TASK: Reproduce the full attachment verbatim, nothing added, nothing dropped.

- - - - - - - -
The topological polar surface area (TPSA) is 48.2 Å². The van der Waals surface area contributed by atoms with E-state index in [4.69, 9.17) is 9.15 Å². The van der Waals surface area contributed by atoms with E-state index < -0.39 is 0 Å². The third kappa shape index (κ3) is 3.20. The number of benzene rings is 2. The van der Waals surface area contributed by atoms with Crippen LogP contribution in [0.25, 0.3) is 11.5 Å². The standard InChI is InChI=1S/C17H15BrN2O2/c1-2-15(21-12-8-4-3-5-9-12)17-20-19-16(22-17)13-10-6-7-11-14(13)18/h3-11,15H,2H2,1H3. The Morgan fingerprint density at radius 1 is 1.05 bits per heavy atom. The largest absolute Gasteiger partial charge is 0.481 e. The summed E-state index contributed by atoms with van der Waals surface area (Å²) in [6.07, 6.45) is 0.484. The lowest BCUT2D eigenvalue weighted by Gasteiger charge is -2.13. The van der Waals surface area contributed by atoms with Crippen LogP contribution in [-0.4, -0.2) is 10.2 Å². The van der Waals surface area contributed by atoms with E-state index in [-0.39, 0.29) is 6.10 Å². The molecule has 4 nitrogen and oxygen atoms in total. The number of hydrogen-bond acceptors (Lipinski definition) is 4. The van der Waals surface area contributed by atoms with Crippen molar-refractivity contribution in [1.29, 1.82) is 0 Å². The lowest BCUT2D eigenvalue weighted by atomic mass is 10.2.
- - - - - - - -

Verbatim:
The topological polar surface area (TPSA) is 48.2 Å². The van der Waals surface area contributed by atoms with E-state index in [4.69, 9.17) is 9.15 Å². The van der Waals surface area contributed by atoms with E-state index < -0.39 is 0 Å². The third kappa shape index (κ3) is 3.20. The number of benzene rings is 2. The van der Waals surface area contributed by atoms with Crippen LogP contribution in [0.25, 0.3) is 11.5 Å². The standard InChI is InChI=1S/C17H15BrN2O2/c1-2-15(21-12-8-4-3-5-9-12)17-20-19-16(22-17)13-10-6-7-11-14(13)18/h3-11,15H,2H2,1H3. The Morgan fingerprint density at radius 1 is 1.05 bits per heavy atom. The largest absolute Gasteiger partial charge is 0.481 e. The summed E-state index contributed by atoms with van der Waals surface area (Å²) in [6.07, 6.45) is 0.484. The lowest BCUT2D eigenvalue weighted by Gasteiger charge is -2.13. The van der Waals surface area contributed by atoms with Crippen LogP contribution in [-0.4, -0.2) is 10.2 Å². The van der Waals surface area contributed by atoms with E-state index in [-0.39, 0.29) is 6.10 Å². The molecule has 4 nitrogen and oxygen atoms in total. The number of hydrogen-bond acceptors (Lipinski definition) is 4. The van der Waals surface area contributed by atoms with Crippen molar-refractivity contribution in [1.29, 1.82) is 0 Å². The lowest BCUT2D eigenvalue weighted by atomic mass is 10.2.